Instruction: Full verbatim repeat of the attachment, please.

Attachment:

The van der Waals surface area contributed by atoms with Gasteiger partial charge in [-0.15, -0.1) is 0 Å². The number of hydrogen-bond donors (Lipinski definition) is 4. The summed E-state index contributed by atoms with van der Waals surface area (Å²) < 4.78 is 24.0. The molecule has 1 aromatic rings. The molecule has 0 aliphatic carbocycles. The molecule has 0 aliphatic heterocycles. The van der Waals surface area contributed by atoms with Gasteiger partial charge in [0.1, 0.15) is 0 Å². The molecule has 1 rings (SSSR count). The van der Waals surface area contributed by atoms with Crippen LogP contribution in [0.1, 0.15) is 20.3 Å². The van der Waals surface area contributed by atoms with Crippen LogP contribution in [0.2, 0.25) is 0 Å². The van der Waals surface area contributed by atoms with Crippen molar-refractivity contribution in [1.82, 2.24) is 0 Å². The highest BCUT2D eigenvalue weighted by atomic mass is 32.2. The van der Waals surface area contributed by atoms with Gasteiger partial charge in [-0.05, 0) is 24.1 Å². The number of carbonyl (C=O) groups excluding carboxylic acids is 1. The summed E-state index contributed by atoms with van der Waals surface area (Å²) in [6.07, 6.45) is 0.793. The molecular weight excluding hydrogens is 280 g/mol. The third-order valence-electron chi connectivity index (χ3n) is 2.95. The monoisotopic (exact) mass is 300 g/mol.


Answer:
The van der Waals surface area contributed by atoms with Gasteiger partial charge in [-0.15, -0.1) is 0 Å². The number of hydrogen-bond donors (Lipinski definition) is 4. The summed E-state index contributed by atoms with van der Waals surface area (Å²) < 4.78 is 24.0. The molecule has 1 aromatic rings. The molecule has 0 aliphatic carbocycles. The molecule has 0 aliphatic heterocycles. The van der Waals surface area contributed by atoms with Gasteiger partial charge in [0.1, 0.15) is 0 Å². The molecule has 1 rings (SSSR count). The van der Waals surface area contributed by atoms with Crippen LogP contribution in [0.1, 0.15) is 20.3 Å². The van der Waals surface area contributed by atoms with Crippen LogP contribution in [0.2, 0.25) is 0 Å². The van der Waals surface area contributed by atoms with Crippen molar-refractivity contribution in [1.82, 2.24) is 0 Å². The highest BCUT2D eigenvalue weighted by atomic mass is 32.2. The van der Waals surface area contributed by atoms with Gasteiger partial charge in [-0.05, 0) is 24.1 Å². The number of carbonyl (C=O) groups excluding carboxylic acids is 1. The summed E-state index contributed by atoms with van der Waals surface area (Å²) in [6.07, 6.45) is 0.793. The molecular weight excluding hydrogens is 280 g/mol. The third-order valence-electron chi connectivity index (χ3n) is 2.95. The monoisotopic (exact) mass is 300 g/mol.